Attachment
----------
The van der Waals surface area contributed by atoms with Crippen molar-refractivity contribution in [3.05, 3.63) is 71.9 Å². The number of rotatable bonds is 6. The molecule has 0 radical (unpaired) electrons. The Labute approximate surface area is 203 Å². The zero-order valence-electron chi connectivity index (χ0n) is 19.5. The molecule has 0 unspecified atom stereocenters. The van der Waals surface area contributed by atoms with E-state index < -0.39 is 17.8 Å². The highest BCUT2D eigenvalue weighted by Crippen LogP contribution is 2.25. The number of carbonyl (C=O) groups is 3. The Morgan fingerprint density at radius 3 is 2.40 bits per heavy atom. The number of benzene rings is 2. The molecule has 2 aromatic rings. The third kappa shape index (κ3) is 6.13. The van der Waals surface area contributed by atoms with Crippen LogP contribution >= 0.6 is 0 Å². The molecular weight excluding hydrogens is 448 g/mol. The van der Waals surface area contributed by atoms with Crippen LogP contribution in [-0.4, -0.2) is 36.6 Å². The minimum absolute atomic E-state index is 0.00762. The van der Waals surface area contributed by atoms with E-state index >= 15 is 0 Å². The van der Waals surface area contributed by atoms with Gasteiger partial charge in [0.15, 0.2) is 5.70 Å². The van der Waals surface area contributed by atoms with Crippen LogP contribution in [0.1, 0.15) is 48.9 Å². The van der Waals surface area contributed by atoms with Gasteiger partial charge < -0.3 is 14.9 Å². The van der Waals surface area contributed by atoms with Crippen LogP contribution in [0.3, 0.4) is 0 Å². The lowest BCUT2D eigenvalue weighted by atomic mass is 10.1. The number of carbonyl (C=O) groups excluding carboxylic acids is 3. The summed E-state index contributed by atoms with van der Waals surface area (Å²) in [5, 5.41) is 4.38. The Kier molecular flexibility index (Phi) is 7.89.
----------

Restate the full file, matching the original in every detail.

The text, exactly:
The van der Waals surface area contributed by atoms with Crippen molar-refractivity contribution in [3.05, 3.63) is 71.9 Å². The number of rotatable bonds is 6. The molecule has 0 radical (unpaired) electrons. The Labute approximate surface area is 203 Å². The zero-order valence-electron chi connectivity index (χ0n) is 19.5. The molecule has 0 unspecified atom stereocenters. The van der Waals surface area contributed by atoms with E-state index < -0.39 is 17.8 Å². The highest BCUT2D eigenvalue weighted by Crippen LogP contribution is 2.25. The number of carbonyl (C=O) groups is 3. The Morgan fingerprint density at radius 3 is 2.40 bits per heavy atom. The number of benzene rings is 2. The molecule has 2 aromatic rings. The third kappa shape index (κ3) is 6.13. The van der Waals surface area contributed by atoms with Crippen LogP contribution >= 0.6 is 0 Å². The molecular weight excluding hydrogens is 448 g/mol. The van der Waals surface area contributed by atoms with Crippen LogP contribution in [-0.4, -0.2) is 36.6 Å². The minimum absolute atomic E-state index is 0.00762. The van der Waals surface area contributed by atoms with E-state index >= 15 is 0 Å². The van der Waals surface area contributed by atoms with Gasteiger partial charge in [0.15, 0.2) is 5.70 Å². The van der Waals surface area contributed by atoms with Crippen LogP contribution in [0.1, 0.15) is 48.9 Å². The van der Waals surface area contributed by atoms with Gasteiger partial charge < -0.3 is 14.9 Å². The van der Waals surface area contributed by atoms with Crippen LogP contribution in [0.3, 0.4) is 0 Å². The lowest BCUT2D eigenvalue weighted by atomic mass is 10.1. The number of carbonyl (C=O) groups excluding carboxylic acids is 3. The summed E-state index contributed by atoms with van der Waals surface area (Å²) in [5, 5.41) is 4.38. The Kier molecular flexibility index (Phi) is 7.89.